There will be a version of the 3D environment for viewing in class with a VR headset, but for those who cannot be physically present in the classroom, they can also access the web version. Delcambre hopes the web version of the immersive environment will be helpful for distance education students who take landscape architecture courses. “If you’re not using a headset, or you don’t have a lot of equipment, you can still experience it just from your web browser,” said Huckaby.

Currently, the DELTA team is working on finishing up the VR interface. They plan to release a pilot version of the environment to be tested by Delcambre’s LAR 457 students in June 2018.

Challenges

A screenshot of the low poly environment before color and texturing is added.
A screenshot of the low-poly environment before color and texturing is added.

Since this is DELTA’s first project involving construction of a 3D environment for VR, the team has faced some unique challenges. The DELTA team takes high-detail models provided by Monsur and Delcambre and converts them into more efficient, low-poly models. “We need to be as efficient as possible, but we also want it to look really good,” said Huckaby. Finding the correct balance between quality and performance is a major challenge.

The process of building an environment in Unity is also time-consuming. Prior experience developing simulations in Unity, such as creating a soil sampling exercise for HS 200, gave the team some familiarity with this type of work, speeding up the development process. The team can also save time by reusing 3D models provided in Unity model packages from previous projects for objects like trees and other plants. However, they have to design their own 3D models of any structure or object not included in these packages.

Goals

Monsur and Delcambre hope to expand the project after it is completed. “We have students that want to learn more [about] VR,” said Delcambre. “It would be fantastic to have [more of] that type of learning happening in the College of Design.” She wants to incorporate VR into her introduction to landscape architecture course. Monsur and Delcambre intend to apply for another DELTA grant in Spring 2019.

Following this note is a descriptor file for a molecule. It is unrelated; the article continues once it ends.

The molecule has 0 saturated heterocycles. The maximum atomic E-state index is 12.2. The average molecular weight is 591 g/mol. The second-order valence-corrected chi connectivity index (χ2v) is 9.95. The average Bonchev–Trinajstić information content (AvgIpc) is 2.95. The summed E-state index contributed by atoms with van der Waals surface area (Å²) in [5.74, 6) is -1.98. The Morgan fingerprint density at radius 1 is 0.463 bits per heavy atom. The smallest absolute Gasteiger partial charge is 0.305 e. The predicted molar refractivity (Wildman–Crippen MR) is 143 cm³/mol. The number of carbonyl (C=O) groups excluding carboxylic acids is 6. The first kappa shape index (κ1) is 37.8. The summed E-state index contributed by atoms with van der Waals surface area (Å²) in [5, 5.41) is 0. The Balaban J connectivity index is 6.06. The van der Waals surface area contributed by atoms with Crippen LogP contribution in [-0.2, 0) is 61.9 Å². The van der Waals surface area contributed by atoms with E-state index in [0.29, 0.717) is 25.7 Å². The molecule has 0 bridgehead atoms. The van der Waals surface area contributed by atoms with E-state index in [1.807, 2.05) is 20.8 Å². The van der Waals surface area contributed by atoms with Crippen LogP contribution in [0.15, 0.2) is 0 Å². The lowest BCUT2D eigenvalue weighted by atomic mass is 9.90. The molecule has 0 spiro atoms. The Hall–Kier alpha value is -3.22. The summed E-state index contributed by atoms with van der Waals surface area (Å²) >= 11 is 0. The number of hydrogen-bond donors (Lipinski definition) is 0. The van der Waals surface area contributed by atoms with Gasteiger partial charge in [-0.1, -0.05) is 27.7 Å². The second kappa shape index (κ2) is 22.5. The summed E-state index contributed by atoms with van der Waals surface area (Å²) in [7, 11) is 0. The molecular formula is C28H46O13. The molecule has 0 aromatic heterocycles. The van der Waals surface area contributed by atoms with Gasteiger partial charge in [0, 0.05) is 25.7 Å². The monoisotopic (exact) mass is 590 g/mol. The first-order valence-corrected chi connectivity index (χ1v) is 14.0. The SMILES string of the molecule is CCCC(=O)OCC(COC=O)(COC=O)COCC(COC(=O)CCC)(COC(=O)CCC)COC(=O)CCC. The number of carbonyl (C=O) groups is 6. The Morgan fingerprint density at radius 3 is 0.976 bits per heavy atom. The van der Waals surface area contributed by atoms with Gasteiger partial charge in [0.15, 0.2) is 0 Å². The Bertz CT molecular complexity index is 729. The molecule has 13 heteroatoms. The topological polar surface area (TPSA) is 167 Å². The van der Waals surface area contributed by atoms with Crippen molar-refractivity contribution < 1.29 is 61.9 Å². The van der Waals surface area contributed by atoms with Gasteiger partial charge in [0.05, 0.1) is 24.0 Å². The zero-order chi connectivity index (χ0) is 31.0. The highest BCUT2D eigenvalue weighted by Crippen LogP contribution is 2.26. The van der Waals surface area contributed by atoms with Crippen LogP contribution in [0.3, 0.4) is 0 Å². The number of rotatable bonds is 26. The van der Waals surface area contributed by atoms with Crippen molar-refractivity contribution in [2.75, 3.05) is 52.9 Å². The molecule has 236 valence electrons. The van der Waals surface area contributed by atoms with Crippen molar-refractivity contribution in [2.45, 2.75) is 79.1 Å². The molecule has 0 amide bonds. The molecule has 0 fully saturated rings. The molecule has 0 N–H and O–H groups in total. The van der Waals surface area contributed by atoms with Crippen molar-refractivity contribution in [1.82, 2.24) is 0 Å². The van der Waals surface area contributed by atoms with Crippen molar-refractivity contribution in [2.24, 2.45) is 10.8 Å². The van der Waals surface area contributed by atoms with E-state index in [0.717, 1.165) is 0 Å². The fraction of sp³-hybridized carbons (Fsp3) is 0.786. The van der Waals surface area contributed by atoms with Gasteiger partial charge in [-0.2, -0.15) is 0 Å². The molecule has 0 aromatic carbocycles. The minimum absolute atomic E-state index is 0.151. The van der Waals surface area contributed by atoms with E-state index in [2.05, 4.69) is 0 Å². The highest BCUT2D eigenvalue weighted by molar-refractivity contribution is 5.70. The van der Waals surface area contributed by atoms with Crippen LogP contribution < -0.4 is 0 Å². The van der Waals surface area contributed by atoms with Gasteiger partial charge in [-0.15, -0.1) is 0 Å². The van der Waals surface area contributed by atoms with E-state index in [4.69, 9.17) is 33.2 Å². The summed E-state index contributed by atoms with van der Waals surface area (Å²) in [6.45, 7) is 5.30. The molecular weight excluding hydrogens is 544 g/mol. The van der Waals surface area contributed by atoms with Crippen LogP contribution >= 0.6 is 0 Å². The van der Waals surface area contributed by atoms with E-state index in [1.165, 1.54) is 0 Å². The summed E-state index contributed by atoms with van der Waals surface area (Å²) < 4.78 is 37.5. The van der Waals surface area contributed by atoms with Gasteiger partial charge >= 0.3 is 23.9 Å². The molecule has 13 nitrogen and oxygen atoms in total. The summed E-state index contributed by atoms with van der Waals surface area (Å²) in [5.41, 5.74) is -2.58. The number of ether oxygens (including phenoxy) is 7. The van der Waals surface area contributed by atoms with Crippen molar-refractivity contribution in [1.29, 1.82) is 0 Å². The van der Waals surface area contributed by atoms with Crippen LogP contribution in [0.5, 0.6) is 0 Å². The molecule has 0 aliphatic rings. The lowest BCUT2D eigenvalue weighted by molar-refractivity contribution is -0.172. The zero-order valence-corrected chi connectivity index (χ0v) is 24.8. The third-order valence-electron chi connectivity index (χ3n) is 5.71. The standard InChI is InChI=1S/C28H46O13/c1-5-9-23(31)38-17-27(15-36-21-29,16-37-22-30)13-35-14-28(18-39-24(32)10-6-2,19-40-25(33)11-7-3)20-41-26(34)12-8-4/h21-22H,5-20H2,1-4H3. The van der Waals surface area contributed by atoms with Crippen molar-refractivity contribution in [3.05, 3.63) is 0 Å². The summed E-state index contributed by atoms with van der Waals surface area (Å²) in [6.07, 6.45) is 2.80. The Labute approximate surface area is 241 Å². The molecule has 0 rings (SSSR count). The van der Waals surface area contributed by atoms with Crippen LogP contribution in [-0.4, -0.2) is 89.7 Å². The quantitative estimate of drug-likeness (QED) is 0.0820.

Monsur sees VR as a technology that will significantly impact landscape architectural education. “VR is the future of presentation for architecture and landscape architecture,” said Monsur. “Soon it is going to take over all other formats like drawing, photographs or renderings. It gives you such a big advantage when you are presenting to the client as if the space is already built. The client has the advantage of looking around, moving around a space that’s not yet built.”

They believe the 3D environment can be used for horticulture, geospatial, natural resources and civil engineering courses as well. On the website, Monsur and Delcambre will be able to share their designs, pictures, videos and construction projects with other professors and students.

The DELTA team sees their work serving as a touchstone for future VR projects. “One of our goals is to break new ground with VR development since that is something we haven’t done before,” said Huckaby.